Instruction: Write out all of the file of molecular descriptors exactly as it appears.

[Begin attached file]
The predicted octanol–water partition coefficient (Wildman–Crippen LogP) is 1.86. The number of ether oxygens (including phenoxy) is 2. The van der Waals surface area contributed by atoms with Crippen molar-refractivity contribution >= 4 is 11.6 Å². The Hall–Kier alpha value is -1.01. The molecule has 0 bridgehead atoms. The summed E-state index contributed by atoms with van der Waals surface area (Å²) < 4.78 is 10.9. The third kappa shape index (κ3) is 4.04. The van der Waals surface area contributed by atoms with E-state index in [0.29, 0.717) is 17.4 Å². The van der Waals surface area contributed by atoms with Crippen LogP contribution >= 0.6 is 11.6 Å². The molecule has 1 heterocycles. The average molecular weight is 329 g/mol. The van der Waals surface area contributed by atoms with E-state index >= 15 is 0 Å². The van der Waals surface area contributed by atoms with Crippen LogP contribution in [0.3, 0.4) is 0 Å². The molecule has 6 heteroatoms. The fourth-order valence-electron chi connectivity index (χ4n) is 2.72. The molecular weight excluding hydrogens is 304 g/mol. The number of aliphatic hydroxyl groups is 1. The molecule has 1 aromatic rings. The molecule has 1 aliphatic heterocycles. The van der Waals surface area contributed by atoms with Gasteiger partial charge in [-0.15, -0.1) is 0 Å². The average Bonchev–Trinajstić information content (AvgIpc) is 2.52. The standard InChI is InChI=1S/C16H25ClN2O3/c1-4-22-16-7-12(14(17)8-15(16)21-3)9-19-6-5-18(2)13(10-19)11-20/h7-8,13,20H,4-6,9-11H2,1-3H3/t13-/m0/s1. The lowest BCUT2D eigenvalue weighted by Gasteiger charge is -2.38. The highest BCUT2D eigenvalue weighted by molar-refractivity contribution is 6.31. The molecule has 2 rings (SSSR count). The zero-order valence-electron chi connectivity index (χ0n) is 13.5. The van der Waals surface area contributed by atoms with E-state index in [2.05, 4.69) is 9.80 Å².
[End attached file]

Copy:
The predicted octanol–water partition coefficient (Wildman–Crippen LogP) is 1.86. The number of ether oxygens (including phenoxy) is 2. The van der Waals surface area contributed by atoms with Crippen molar-refractivity contribution >= 4 is 11.6 Å². The Hall–Kier alpha value is -1.01. The molecule has 0 bridgehead atoms. The summed E-state index contributed by atoms with van der Waals surface area (Å²) < 4.78 is 10.9. The third kappa shape index (κ3) is 4.04. The van der Waals surface area contributed by atoms with E-state index in [0.29, 0.717) is 17.4 Å². The van der Waals surface area contributed by atoms with Crippen LogP contribution >= 0.6 is 11.6 Å². The molecule has 1 heterocycles. The average molecular weight is 329 g/mol. The van der Waals surface area contributed by atoms with E-state index >= 15 is 0 Å². The van der Waals surface area contributed by atoms with Crippen LogP contribution in [0.3, 0.4) is 0 Å². The molecule has 6 heteroatoms. The fourth-order valence-electron chi connectivity index (χ4n) is 2.72. The molecular weight excluding hydrogens is 304 g/mol. The number of aliphatic hydroxyl groups is 1. The molecule has 1 aromatic rings. The molecule has 1 aliphatic heterocycles. The van der Waals surface area contributed by atoms with Gasteiger partial charge in [-0.15, -0.1) is 0 Å². The average Bonchev–Trinajstić information content (AvgIpc) is 2.52. The standard InChI is InChI=1S/C16H25ClN2O3/c1-4-22-16-7-12(14(17)8-15(16)21-3)9-19-6-5-18(2)13(10-19)11-20/h7-8,13,20H,4-6,9-11H2,1-3H3/t13-/m0/s1. The lowest BCUT2D eigenvalue weighted by Gasteiger charge is -2.38. The highest BCUT2D eigenvalue weighted by molar-refractivity contribution is 6.31. The molecule has 2 rings (SSSR count). The zero-order valence-electron chi connectivity index (χ0n) is 13.5. The van der Waals surface area contributed by atoms with E-state index in [2.05, 4.69) is 9.80 Å².